The Pandemic v. The PTA
When COVID-19 first hit, the parent-teacher association at Morningside K-8 Academy near Miami’s Little Haiti quickly raised more than $20,000 to feed families facing economic hardship because of the pandemic. The crisis starkly highlighted racial and socioeconomic disparities at Morningside, a diverse, mixed-income public school with a beloved dual-language magnet program. In this upcoming episode of WLRN’s The Sunshine Economy, we explore how COVID-19 is exacerbating existing inequities in education, through the lens of a small school in a gentrifying neighborhood.Coming Soon
How COVID-19 Accelerated The Loss Of Local Control Over Florida Schools
The Florida Constitution gives locally elected school boards authority over the public schools in their counties — but, for years, the Florida Legislature has chipped away at the once-sacrosanct ideal of local control in public education, one piece of legislation at a time. That was especially true under former Republican House Speaker Richard Corcoran. Now Corcoran is state education commissioner. And he has used his position to force one of the biggest battles yet over local control of education: a mandate to open schools in a pandemic. We dive more deeply into this phenomenon in an upcoming episode of WLRN’s The Sunshine Economy.Coming Soon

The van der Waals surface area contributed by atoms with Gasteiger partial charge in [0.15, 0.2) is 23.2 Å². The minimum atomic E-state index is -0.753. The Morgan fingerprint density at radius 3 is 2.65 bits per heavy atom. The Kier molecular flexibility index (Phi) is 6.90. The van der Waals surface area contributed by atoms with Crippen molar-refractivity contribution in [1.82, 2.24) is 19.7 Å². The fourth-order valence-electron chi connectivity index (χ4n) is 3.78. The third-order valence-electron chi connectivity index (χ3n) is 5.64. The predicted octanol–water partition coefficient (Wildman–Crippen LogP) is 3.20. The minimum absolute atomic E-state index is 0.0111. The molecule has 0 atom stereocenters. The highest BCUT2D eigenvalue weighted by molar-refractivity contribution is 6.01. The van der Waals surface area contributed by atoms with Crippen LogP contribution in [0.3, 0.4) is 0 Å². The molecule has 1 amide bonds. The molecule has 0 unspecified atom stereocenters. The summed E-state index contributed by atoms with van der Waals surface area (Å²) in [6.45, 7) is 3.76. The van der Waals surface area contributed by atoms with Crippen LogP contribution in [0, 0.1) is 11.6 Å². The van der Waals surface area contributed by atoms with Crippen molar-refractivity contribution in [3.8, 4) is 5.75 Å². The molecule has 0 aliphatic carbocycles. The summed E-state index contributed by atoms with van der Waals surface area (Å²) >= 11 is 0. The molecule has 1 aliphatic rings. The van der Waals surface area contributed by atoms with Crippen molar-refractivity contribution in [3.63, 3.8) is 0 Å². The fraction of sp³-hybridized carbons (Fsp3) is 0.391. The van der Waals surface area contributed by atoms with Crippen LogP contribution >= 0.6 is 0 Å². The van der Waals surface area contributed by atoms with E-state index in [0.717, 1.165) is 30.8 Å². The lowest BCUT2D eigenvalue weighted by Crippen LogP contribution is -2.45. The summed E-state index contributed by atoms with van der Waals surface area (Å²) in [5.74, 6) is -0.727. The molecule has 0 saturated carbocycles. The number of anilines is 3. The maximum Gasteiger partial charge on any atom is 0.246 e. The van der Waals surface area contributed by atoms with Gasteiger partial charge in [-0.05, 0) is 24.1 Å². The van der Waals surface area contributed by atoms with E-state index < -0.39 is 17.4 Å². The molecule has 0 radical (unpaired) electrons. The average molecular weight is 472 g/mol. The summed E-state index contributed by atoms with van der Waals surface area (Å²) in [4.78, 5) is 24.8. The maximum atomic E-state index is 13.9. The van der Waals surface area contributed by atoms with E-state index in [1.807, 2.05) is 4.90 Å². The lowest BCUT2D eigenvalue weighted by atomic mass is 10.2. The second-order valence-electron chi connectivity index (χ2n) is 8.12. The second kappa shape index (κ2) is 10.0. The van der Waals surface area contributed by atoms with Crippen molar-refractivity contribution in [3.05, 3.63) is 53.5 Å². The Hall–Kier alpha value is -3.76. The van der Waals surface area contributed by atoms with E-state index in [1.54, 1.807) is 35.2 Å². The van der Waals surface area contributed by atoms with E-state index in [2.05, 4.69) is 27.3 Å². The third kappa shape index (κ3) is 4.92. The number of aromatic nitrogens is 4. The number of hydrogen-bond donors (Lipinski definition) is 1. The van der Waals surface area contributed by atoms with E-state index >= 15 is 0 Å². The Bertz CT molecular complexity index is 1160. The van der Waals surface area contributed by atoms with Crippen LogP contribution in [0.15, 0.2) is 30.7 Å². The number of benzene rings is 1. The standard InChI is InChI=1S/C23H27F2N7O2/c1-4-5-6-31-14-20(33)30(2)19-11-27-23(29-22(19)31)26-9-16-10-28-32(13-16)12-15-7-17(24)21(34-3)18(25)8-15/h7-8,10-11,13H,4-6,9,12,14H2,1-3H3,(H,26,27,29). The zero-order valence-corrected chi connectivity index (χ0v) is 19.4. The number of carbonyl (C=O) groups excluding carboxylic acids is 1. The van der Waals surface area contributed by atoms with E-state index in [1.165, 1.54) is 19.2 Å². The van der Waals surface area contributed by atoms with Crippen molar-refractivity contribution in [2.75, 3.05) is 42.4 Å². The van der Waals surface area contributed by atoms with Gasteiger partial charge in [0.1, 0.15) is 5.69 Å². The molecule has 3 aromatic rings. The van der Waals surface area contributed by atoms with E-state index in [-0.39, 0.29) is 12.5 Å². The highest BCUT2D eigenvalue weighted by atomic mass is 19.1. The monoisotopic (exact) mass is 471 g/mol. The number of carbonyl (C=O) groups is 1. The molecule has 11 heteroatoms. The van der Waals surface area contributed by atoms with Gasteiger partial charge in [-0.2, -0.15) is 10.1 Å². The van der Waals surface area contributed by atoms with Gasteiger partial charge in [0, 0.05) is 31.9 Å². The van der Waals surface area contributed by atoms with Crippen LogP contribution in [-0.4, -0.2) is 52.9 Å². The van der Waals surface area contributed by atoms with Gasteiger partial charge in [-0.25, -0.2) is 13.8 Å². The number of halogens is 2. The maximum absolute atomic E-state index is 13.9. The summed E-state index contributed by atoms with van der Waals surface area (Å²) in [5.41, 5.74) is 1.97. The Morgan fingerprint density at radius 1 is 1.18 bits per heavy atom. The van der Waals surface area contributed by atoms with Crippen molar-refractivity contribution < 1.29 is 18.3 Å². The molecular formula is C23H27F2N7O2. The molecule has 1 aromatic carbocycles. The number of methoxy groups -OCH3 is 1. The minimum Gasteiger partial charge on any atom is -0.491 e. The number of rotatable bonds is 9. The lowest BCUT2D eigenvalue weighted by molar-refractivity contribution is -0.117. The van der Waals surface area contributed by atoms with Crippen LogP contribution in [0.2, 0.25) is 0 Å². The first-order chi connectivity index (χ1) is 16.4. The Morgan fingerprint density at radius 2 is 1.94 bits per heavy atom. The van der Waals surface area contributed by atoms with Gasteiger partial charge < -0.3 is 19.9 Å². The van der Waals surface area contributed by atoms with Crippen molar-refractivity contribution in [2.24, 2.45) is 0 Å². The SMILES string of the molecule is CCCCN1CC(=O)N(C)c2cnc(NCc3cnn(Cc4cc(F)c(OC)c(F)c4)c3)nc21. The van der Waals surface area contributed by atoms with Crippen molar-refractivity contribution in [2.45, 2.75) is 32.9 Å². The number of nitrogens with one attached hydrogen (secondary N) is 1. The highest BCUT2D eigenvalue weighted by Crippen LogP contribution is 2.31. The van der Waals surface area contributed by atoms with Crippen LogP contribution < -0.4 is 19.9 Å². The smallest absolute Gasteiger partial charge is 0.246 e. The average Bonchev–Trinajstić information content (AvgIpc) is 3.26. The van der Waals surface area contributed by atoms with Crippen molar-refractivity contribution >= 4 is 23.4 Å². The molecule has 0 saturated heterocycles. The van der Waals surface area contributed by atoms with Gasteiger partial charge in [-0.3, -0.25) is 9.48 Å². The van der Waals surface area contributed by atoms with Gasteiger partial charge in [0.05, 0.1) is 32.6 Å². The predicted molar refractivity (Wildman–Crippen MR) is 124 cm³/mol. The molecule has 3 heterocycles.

Public media organizations across Florida are continuing to report
on how COVID-19 has upended education for our state’s most vulnerable
students. Click to read or listen to these related stories:
This project was brought to you by...
Journalists from newsrooms across the Florida Public Media network collaborated
to tell these stories about how COVID-19 is affecting public education. This
project received financial support in part from the Hammer Family Charitable
Foundation and the Education Writers Association.